Hard Rock Park for SaleSlippery When Wet Coaster - Hard Rock Park, Several Companies Interested
According to MytleBeachOnline, Hard Rock Park is up for sale in hopes of finding a new owner. In addition, ScreamScape recently reported that there are: "no less than three other qualified operators are taking a serious look at buying Hard Rock Park."
Even with all of the venom on the 'Net for this park and experts out there with their "I told you so's" I still think Hard Rock Park was a strong theme park for its first year in existence. Though it was on a much smaller scale than a Disney or Universal park, it was full of some really cool and unique ideas. Many people were expecting WAY too much. People forget that theme parks don't spring up overnight with as many rides and roller coasters as parks that have been around for years. I do fault the park for the high ($50) ticket price, especially with the state of the economy. I wonder how it would have done with a free entry/pay per ride type of system like a Knoebels.

Hard Rock Park's managment just may not have planned well for the economic downturn with people staying in Myrlte Beach shorter than usual. Maybe they could have changed their strategy drastically during the summer to bring in more people and cut costs, but it might have been too late. I wonder if the park would have met the same fate in a better economic climate. Maybe they would've lost some money, but not had to close.

What's Next for Hard Rock Park?
For now we can speculate as to who may buy the park. The interesting part now is that we might get the answer to what really hurt the park. If another company swoops in and makes it successful we'll know what was wrong the first time. So far, rumors have included Merlin Entertainment Group and Cedar Point operators Cedar Fair. Of course, no one has anything concrete yet. The likely bidders would have to be in a stable to strong financial position so I think we can rule out a Six Flags Myrtle Beach. PARC Management is a smaller player that owns a hanful of former Six Flags parks like Darien Lake and Elitch Gardens. Maybe they are in position to step in. Too bad Busch Entertainment isn't likely to acquire it as they are about to be sold by new owners InBev as it is. I've always wanted see a Busch Gardens Asia! Hopefully, we'll find out soon.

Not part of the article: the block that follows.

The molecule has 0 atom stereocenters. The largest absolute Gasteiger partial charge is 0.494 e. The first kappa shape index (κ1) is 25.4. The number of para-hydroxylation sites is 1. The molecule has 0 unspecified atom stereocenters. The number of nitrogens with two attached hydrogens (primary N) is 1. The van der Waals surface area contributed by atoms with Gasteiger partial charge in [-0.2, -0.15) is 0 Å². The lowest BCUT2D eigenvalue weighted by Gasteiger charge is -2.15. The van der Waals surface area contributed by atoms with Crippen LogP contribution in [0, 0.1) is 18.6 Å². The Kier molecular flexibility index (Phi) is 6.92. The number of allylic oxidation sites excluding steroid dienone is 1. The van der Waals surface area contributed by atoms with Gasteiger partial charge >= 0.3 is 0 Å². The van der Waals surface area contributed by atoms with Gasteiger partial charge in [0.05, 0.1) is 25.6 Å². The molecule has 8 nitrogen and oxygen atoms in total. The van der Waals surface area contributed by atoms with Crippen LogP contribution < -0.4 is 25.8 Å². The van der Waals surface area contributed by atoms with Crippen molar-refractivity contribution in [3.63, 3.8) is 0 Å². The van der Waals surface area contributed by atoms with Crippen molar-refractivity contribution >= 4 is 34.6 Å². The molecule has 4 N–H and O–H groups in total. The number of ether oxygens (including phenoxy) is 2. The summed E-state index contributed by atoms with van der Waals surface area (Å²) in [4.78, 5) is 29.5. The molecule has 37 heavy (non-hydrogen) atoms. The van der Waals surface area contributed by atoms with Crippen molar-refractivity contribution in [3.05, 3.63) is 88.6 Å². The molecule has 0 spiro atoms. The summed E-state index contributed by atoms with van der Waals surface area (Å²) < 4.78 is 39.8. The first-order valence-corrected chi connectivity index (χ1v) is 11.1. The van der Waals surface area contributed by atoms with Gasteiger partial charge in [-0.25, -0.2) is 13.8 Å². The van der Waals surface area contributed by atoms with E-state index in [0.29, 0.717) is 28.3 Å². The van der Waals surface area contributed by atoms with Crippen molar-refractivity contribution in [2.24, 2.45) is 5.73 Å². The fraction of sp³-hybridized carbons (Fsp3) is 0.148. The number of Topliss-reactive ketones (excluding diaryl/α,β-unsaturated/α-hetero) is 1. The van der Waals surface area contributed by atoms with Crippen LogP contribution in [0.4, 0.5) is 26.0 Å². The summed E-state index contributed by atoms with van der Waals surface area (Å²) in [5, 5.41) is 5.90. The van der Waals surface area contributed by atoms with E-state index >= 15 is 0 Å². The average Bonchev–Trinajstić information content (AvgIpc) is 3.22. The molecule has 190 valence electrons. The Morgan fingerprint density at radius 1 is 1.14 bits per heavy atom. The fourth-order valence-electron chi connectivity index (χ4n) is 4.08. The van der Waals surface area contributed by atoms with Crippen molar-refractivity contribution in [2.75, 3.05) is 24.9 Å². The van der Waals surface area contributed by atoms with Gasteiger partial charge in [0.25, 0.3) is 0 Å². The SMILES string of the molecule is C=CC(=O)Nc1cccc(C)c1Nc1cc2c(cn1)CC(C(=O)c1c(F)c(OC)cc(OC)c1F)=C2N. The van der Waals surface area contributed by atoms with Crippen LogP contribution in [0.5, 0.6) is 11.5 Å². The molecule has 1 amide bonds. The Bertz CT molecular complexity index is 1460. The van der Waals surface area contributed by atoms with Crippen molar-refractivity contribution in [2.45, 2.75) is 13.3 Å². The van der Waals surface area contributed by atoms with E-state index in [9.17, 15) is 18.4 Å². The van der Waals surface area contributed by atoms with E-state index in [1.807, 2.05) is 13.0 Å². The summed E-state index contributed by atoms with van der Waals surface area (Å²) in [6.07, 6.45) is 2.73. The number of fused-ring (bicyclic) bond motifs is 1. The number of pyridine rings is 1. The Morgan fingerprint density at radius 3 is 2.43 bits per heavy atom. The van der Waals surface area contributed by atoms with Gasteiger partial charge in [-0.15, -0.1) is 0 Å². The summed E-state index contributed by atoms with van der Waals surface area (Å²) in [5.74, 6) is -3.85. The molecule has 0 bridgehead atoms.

Read all of my Hard Rock Park posts including its planning, construction, my trip, and ride reviews.

What do you think will become of Hard Rock Park? Leave a comment below.

About The Author

Founder of CoasterCritic.com. My favorite coasters are B&M hypers and gigas. I'm also a huge fan of terrain roller coasters.

2 Responses

  1. Brian Rudloff

    Thank you for another interesting and timely post. Sadly, this is most unfortunate news. I have been looking forward to Hard Rock Park since it was announced and was unable to make it to Myrtle Beach from Los Angeles in the few months it was open. The current economic slump is really taking a toll on these smaller parks. With so many shutting down and plans being pushed back, I hope we have a financial turn around soon. Theme parks' futures are on the line, certainly Hard Rock's is. It would definitely be interesting to see if the park's success would have been different in more affluent times. Although, the management's marketing incompetence seems to have been a major factor in it's demise. I think Cedar Fair would be the best choice for a new owner. In my opinion, they really improved Knott's Berry Farm's management when they purchased it in 1997. Granted they got rid of a lot of classic attractions that gave Knott's it's nostalgic, old-school charm, but financially it has been successful. What do you think would be the best choice? From what I know about Hard Rock Park, it appears to have more than a few worthy rides, attractions, shows, and ideas to be given a fair chance.It is interesting to see how different parks are affected by the unfavorable economic climate. Disney does not seem too worried, offering a few merchandise and hotel discounts, while other parks like Celebration City are going belly up. Perhaps it is time for parks to lower admission costs. When was the last time that happened? In a depression environment, the movie industry thrives because it is still the cheapest form of entertainment outside of the house, despite the higher-than-ever ticket prices. In order for theme parks to compete with them, it only makes sense to lower admission prices, especially in California where Governor Schwarzenegger has proposed applying the sales and use tax rate to amusement parks and sporting events, which will raise park admission by seven to eight dollars. I might have to sacrifice TiVo or gasoline to get my theme park fix. These are trying times. The worst part, however, is that we cannot look forward to any new parks getting built in this kind of economy.

  2. The Coaster Critic

    Brian, some parks did lower their admission that last summer. Six Flags did an everyone pays kids price promotion. I've never ran a park though, so I don't know what that does to your bottom line. If you get people in the park spending money you can probably mitigate the loss in admission revenue. As far as new parks, I would be that we'll still see some new parks in the next few years. The recession should end in a year or two at worst, right? There's the Decades Theme Park in Arizona planned for 2012, Alien Apex Theme Park planned for Roswell, New Mexico, and I've heard that the stalled WV park Wild Escape is back on again. So we may see some new parks in the near future.For now, I'm very interested in seeing what happens to Hard Rock Park, whether the rides get harvested or the park actually gets revived.Thanks for reading. And keep up the good work on your blog.


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